Friday, November 10, 2006

Remembrance Day, lighter posting to come

I will likely be falling behind in my postings here over the next week, as my good friend, former room-mate and erstwhile groomsman, the Fantabulous Jonny V will be descending upon us. Typically, his arrival will force me to get up at six to meet him at the airport, which will be a nice reminder of what living with him was like.

Incredibly, after four months with no visitors, our erstwhile nearly neighbour, husband-of-former-boss, gourmand and boulevadier Bio-Dave is also arriving in town, a slight diversion from a meeting in Germany where he is plotting with his colleagues to save the Blue Whale and it’s fellow threatened critters (the Blue Whale, is after all, the tastiest of the great whales).

Also tonight, I’m going to my first “live” French soccer… ahem, Football… match – RC Strasbourg vs some team from where our Bourdelais friend Sebastien is from. I plan to pretend I don’t know him if he starts cheering for the other guys.

So, probably no post tomorrow, which of course is Remembrance Day in Canada. Here it is Armistice Day, focusing strictly on WWI.

Both the wars are a particularly touchy subject in Alsace. The region was, after all, part of the German Empire at the outset of the Great War, and had been for 44 years. The Alsatian language remains very similar to German and the half-timbered houses that are typical of the area are seen as very Teutonic – so much so that France, upon re-occupying the area, plastered over many of them. At the end of the war, the French refused to allow Alsace to hold a referendum to determine which country would hold their loyalty, as they were fairly certain they would not like the results.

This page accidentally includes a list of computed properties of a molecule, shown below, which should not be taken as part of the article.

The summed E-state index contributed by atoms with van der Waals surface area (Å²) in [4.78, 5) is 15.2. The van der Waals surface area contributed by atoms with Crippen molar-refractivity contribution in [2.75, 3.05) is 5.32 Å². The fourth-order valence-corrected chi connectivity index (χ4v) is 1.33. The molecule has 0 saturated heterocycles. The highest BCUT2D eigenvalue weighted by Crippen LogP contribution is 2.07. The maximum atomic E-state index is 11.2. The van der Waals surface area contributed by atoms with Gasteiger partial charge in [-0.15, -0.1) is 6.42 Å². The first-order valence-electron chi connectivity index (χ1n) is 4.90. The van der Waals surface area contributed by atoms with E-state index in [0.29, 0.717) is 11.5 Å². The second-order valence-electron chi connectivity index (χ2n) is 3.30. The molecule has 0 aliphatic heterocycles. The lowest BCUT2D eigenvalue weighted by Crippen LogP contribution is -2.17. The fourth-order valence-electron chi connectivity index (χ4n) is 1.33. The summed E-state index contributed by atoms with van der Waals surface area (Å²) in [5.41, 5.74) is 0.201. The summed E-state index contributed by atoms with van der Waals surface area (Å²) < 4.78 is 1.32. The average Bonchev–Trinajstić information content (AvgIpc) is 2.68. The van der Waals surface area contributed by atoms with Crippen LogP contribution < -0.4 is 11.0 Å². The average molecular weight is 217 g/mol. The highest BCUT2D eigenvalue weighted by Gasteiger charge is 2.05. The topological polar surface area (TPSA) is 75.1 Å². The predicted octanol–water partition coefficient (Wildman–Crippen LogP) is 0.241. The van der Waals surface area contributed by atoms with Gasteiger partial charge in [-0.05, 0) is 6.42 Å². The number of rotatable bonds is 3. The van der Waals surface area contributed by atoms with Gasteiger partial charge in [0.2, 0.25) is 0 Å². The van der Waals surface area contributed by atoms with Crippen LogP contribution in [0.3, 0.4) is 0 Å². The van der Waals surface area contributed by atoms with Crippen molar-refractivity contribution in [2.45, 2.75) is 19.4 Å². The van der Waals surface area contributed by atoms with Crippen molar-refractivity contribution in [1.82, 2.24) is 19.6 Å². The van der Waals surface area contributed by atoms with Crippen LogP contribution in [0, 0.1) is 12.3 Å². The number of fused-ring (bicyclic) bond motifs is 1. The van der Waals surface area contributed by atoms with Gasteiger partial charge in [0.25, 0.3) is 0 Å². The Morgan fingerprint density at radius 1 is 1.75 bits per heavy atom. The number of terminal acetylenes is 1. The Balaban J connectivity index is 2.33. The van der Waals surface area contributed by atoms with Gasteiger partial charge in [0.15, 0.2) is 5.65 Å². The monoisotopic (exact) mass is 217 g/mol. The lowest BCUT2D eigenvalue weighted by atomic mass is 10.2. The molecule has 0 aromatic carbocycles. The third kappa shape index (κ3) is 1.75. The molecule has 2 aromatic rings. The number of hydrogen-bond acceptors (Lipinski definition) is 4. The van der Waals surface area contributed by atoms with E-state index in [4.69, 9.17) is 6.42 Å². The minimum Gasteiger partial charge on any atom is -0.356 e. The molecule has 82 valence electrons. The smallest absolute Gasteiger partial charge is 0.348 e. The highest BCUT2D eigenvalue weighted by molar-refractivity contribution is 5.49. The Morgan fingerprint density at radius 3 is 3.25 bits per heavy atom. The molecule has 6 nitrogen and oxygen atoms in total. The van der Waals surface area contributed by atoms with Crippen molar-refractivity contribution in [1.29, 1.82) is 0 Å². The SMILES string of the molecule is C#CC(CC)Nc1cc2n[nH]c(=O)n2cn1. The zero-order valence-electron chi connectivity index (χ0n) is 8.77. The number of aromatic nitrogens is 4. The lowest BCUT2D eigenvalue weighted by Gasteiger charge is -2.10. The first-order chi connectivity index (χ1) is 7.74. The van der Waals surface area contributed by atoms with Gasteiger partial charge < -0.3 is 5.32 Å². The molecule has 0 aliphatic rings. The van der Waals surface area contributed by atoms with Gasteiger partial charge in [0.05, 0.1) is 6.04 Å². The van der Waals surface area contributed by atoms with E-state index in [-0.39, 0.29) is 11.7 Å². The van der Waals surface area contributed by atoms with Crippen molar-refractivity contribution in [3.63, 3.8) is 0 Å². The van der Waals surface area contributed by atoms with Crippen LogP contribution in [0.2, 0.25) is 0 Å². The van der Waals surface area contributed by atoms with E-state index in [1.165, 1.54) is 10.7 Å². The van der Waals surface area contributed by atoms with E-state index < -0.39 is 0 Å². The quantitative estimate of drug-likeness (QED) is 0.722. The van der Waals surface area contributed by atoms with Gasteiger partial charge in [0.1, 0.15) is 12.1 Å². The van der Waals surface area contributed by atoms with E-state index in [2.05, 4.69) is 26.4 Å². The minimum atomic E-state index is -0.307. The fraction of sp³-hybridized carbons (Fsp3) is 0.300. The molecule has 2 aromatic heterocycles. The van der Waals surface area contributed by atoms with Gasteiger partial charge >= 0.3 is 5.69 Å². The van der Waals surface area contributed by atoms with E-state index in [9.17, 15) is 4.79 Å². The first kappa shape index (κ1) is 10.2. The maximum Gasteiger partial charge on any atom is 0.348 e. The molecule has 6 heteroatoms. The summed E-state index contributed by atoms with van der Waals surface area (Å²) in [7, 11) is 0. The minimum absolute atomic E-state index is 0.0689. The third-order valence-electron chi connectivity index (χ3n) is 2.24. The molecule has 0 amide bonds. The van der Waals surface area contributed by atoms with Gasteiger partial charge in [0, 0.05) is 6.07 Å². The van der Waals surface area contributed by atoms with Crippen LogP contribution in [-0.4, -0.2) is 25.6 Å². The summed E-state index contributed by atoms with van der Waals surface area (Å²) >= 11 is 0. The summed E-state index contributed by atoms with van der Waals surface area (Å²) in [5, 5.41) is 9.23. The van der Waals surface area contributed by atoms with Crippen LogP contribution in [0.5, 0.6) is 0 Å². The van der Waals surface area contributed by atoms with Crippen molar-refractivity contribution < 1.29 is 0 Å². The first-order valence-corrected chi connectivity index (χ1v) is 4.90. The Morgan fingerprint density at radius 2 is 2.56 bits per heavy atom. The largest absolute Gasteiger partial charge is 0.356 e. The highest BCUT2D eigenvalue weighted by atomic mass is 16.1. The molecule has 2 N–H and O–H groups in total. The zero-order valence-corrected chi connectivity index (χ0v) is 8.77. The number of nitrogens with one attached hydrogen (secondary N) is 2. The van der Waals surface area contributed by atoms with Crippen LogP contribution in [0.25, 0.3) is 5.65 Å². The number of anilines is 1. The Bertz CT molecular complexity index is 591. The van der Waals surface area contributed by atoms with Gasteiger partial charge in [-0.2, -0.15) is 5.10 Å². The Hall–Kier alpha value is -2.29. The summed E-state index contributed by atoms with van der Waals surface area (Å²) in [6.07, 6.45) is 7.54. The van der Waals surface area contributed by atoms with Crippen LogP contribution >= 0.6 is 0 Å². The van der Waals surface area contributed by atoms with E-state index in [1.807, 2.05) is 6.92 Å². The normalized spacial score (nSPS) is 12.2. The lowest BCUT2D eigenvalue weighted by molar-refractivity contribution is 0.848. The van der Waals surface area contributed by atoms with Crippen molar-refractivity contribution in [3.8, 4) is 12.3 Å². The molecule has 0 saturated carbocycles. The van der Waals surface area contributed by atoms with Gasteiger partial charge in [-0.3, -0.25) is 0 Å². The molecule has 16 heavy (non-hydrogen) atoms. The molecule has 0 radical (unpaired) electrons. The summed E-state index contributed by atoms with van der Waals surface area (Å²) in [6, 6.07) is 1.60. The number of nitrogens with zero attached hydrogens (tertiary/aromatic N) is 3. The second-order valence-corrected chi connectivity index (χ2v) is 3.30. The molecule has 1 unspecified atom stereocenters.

Hitler repeated the Kaiser’s tack of absorbing Alsace directly into the Reich, going so far as to rename Place Kleber – the main city square – after an Alsatian “separatist” that the French had executed for treason the year before the invasion.

Incorporating Alsace into the Fatherland meant, in both cases, that residents were subject to the draft. In World War II most went to the Eastern Front, spending years in Soviet prison camps after the Russian triumph there. Others ended up in the SS, and participated in a mass slaughter in a small village in Limousin, burning women and children alive in the parish church while punishing the townsfolk for the actions of the Resistance.

Needless to say, there were hard feelings after the war. The trial for the former SS members gave the Alsatians ridiculously light sentences, to the rage of the rest of France. They claimed that they were forced into their actions by the German officers. Theiy became known as the “Malagré Nous” – “despite ourselves” – and their name and opprobrium they earned was attached to all Alsatians that had served in German forces.

None of the Malagré Nous – including those that served, and suffered greatly in legitimate military units in the Eastern Front – ever received military pensions from either the French or German governments.

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